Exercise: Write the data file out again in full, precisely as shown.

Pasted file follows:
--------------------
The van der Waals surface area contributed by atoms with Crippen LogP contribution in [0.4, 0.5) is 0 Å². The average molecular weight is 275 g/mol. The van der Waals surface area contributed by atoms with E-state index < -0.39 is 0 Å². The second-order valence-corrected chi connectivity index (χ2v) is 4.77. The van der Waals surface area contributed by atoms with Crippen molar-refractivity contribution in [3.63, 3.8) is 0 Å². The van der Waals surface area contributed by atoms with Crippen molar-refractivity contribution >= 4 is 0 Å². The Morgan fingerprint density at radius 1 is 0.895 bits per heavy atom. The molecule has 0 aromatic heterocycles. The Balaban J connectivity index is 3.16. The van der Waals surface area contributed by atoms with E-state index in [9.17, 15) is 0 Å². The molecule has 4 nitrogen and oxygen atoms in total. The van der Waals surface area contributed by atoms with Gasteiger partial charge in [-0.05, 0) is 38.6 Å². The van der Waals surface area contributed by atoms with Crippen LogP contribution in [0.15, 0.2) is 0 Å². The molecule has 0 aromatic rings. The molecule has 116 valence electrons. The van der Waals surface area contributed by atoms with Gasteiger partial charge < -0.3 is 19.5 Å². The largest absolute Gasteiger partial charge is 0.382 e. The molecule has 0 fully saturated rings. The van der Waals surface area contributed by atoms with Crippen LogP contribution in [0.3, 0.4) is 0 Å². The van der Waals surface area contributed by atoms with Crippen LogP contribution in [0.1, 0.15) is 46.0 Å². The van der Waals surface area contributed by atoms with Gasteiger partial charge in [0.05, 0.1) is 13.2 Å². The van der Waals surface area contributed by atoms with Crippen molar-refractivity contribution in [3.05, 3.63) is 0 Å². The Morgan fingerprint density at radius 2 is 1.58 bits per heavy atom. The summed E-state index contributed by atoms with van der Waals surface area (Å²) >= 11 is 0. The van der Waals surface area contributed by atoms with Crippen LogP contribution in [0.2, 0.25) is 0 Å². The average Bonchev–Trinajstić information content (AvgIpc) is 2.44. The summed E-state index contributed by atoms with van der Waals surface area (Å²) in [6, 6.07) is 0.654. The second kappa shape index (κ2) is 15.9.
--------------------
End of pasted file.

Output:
The van der Waals surface area contributed by atoms with Crippen LogP contribution in [0.4, 0.5) is 0 Å². The average molecular weight is 275 g/mol. The van der Waals surface area contributed by atoms with E-state index < -0.39 is 0 Å². The second-order valence-corrected chi connectivity index (χ2v) is 4.77. The van der Waals surface area contributed by atoms with Crippen molar-refractivity contribution in [3.63, 3.8) is 0 Å². The van der Waals surface area contributed by atoms with Crippen molar-refractivity contribution >= 4 is 0 Å². The Morgan fingerprint density at radius 1 is 0.895 bits per heavy atom. The molecule has 0 aromatic heterocycles. The Balaban J connectivity index is 3.16. The van der Waals surface area contributed by atoms with E-state index in [9.17, 15) is 0 Å². The molecule has 4 nitrogen and oxygen atoms in total. The van der Waals surface area contributed by atoms with Gasteiger partial charge in [-0.05, 0) is 38.6 Å². The van der Waals surface area contributed by atoms with Crippen LogP contribution in [0.15, 0.2) is 0 Å². The molecule has 0 aromatic rings. The molecule has 116 valence electrons. The van der Waals surface area contributed by atoms with Gasteiger partial charge < -0.3 is 19.5 Å². The largest absolute Gasteiger partial charge is 0.382 e. The molecule has 0 fully saturated rings. The van der Waals surface area contributed by atoms with Crippen LogP contribution in [0.3, 0.4) is 0 Å². The van der Waals surface area contributed by atoms with Crippen LogP contribution in [0.1, 0.15) is 46.0 Å². The van der Waals surface area contributed by atoms with Gasteiger partial charge in [0.05, 0.1) is 13.2 Å². The van der Waals surface area contributed by atoms with Crippen molar-refractivity contribution in [3.05, 3.63) is 0 Å². The Morgan fingerprint density at radius 2 is 1.58 bits per heavy atom. The summed E-state index contributed by atoms with van der Waals surface area (Å²) >= 11 is 0. The van der Waals surface area contributed by atoms with Crippen LogP contribution in [0.2, 0.25) is 0 Å². The average Bonchev–Trinajstić information content (AvgIpc) is 2.44. The summed E-state index contributed by atoms with van der Waals surface area (Å²) in [6, 6.07) is 0.654. The second kappa shape index (κ2) is 15.9.